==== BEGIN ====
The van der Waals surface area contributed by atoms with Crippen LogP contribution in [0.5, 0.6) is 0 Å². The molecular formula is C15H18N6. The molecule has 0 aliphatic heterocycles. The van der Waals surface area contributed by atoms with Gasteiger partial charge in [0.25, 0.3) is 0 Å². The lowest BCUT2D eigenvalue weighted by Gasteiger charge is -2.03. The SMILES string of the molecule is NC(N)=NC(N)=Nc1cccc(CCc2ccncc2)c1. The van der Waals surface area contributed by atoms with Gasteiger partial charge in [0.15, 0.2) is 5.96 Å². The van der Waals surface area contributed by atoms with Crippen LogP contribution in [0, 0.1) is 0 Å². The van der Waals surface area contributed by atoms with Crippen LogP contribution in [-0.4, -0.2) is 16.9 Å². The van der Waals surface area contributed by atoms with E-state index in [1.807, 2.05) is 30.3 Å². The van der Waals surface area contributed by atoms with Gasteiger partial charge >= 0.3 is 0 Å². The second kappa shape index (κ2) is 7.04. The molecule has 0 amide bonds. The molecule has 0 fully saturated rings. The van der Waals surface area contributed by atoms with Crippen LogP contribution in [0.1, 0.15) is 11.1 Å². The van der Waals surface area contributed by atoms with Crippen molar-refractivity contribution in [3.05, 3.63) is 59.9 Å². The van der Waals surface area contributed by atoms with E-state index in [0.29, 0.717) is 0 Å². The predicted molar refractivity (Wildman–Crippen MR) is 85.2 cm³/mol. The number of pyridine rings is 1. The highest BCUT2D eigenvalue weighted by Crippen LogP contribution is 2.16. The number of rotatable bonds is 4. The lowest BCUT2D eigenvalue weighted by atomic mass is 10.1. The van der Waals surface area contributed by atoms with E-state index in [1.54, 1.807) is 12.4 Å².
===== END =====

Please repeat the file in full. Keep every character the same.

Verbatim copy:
The van der Waals surface area contributed by atoms with Crippen LogP contribution in [0.5, 0.6) is 0 Å². The molecular formula is C15H18N6. The molecule has 0 aliphatic heterocycles. The van der Waals surface area contributed by atoms with Gasteiger partial charge in [0.25, 0.3) is 0 Å². The lowest BCUT2D eigenvalue weighted by Gasteiger charge is -2.03. The SMILES string of the molecule is NC(N)=NC(N)=Nc1cccc(CCc2ccncc2)c1. The van der Waals surface area contributed by atoms with Gasteiger partial charge in [0.15, 0.2) is 5.96 Å². The van der Waals surface area contributed by atoms with Crippen LogP contribution in [0, 0.1) is 0 Å². The van der Waals surface area contributed by atoms with Crippen LogP contribution in [-0.4, -0.2) is 16.9 Å². The van der Waals surface area contributed by atoms with E-state index in [1.807, 2.05) is 30.3 Å². The van der Waals surface area contributed by atoms with Gasteiger partial charge >= 0.3 is 0 Å². The second kappa shape index (κ2) is 7.04. The molecule has 0 amide bonds. The molecule has 0 fully saturated rings. The van der Waals surface area contributed by atoms with Crippen LogP contribution in [0.1, 0.15) is 11.1 Å². The van der Waals surface area contributed by atoms with Crippen molar-refractivity contribution in [3.05, 3.63) is 59.9 Å². The van der Waals surface area contributed by atoms with E-state index in [0.29, 0.717) is 0 Å². The predicted molar refractivity (Wildman–Crippen MR) is 85.2 cm³/mol. The number of pyridine rings is 1. The highest BCUT2D eigenvalue weighted by Crippen LogP contribution is 2.16. The number of rotatable bonds is 4. The lowest BCUT2D eigenvalue weighted by atomic mass is 10.1. The van der Waals surface area contributed by atoms with E-state index in [1.54, 1.807) is 12.4 Å².